Sorry to burst your bubble, but I don’t believe in the ‘magic number.’ Unfortunately, your wants and needs along with the unpredictability of life cause your ‘number’ to change over time. If you are not regularly assessing your financial situation, having a single number stuck in your head could be counter productive to your success.
So What Do I Do Now?
Instead of focusing on your ‘magic number’, I recommend building a solid retirement plan, setting a goal to save 10% -20% of what you make, invest your money, and regularly review and update that plan. In order to more accurately determine how much to set aside for retirement, you need to have a clear idea of how much you are spending annually to support your current lifestyle. Next, you will need to think through how those expenses may change in retirement. Will you move to a less expensive location? What about commuting expenses? How often will you need to purchase vehicles? Once you’ve thought through those possibilities, or any others, you will want to think about the lifestyle you hope to have in retirement. Do you want to travel or are you a homebody? Do you want to join a club or take up a new hobby? Think about how much each of these activities may cost and work that into your plan.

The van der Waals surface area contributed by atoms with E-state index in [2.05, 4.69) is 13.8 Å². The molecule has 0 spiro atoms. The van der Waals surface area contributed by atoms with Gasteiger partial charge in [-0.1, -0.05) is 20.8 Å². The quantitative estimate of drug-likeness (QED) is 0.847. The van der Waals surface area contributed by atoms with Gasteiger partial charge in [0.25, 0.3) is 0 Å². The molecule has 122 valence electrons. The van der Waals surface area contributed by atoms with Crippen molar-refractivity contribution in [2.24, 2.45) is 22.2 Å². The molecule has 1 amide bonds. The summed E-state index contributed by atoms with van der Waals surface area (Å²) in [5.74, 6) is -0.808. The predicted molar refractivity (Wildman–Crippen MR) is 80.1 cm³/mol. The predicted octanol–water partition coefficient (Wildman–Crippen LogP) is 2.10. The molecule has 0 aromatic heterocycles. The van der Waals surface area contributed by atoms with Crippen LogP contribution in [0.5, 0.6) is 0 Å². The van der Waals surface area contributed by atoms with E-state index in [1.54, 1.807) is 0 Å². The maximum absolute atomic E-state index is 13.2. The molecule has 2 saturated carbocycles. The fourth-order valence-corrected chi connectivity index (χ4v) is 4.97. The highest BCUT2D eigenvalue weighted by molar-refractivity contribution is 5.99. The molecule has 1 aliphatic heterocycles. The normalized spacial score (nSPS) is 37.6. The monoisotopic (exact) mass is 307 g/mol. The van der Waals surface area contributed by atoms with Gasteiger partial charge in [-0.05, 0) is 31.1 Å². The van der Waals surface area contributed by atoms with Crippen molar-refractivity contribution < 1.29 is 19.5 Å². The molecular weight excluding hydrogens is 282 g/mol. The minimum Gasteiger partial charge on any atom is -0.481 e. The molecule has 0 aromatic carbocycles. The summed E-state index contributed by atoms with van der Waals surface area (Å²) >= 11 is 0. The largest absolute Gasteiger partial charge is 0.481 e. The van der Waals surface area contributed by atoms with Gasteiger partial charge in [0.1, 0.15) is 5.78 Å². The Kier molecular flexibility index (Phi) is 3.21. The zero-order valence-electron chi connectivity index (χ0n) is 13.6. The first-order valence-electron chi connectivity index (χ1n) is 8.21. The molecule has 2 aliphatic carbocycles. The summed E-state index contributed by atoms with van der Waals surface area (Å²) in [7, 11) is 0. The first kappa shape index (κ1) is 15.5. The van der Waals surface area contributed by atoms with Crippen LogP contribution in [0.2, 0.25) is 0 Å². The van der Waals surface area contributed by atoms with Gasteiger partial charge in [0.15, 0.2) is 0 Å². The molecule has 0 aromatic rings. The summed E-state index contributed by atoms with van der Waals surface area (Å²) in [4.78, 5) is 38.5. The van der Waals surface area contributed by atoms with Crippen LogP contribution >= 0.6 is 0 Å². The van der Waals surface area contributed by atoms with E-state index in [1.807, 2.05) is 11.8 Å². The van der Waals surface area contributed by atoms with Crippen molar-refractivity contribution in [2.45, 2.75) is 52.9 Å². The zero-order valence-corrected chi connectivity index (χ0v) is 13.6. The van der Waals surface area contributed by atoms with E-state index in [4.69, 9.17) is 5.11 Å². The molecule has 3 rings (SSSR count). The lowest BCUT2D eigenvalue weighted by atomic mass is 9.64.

What Else Should I Look At?
The next piece of the puzzle is to take a look at any guaranteed income you may have from Social Security, pensions, or annuities. The more guarantees you have the less you’ll need in savings to replace your income during retirement. Also, it’s a good idea to think about whether you will continue to do some type of work to assist in meeting your income needs. My final recommendation is to factor in your health. Are you relatively healthy or do you need to plan for additional medical costs during retirement?
Run the Numbers
Truthfully, the closer you get to retirement the more accurate your projections will be. However, when you are younger you can still work with approximations and run monte-carlo simulations on your numbers. Just be sure to revisit those numbers on a regular basis to account for changes in your income, spending habits, and lifestyle. As a rule of thumb, you will typically need to replace 70%-90% of your pre-retirement income to maintain your pre-retirement lifestyle. But, keep in mind, this is merely a rule of thumb. Your personal needs can vary depending on the factors I just discussed.
How much you’ll need for retirement is directly dependent on the lifestyle you envision. If you are willing to make some sacrifices or have enough guaranteed income you may not need to save as much. On the other hand, for most people, if you want to maintain your current lifestyle you’ll need to save and invest regularly and monitor and adjust your retirement plan on an on-going basis in order to create the retirement lifestyle of your dreams.
Want a quick assessment of where you stand for your retirement? You can use my Retirement Check-Up tool to see how you are doing right now and if you might need to make any adjustments to your plan.
For more financial planning tips download my free report: 8 Steps to Organize & Optimize Your Financial Life. It’s packed with helpful advice, useful tips and valuable resources.
To learn what I can do for you visit www.weiss-financial.com.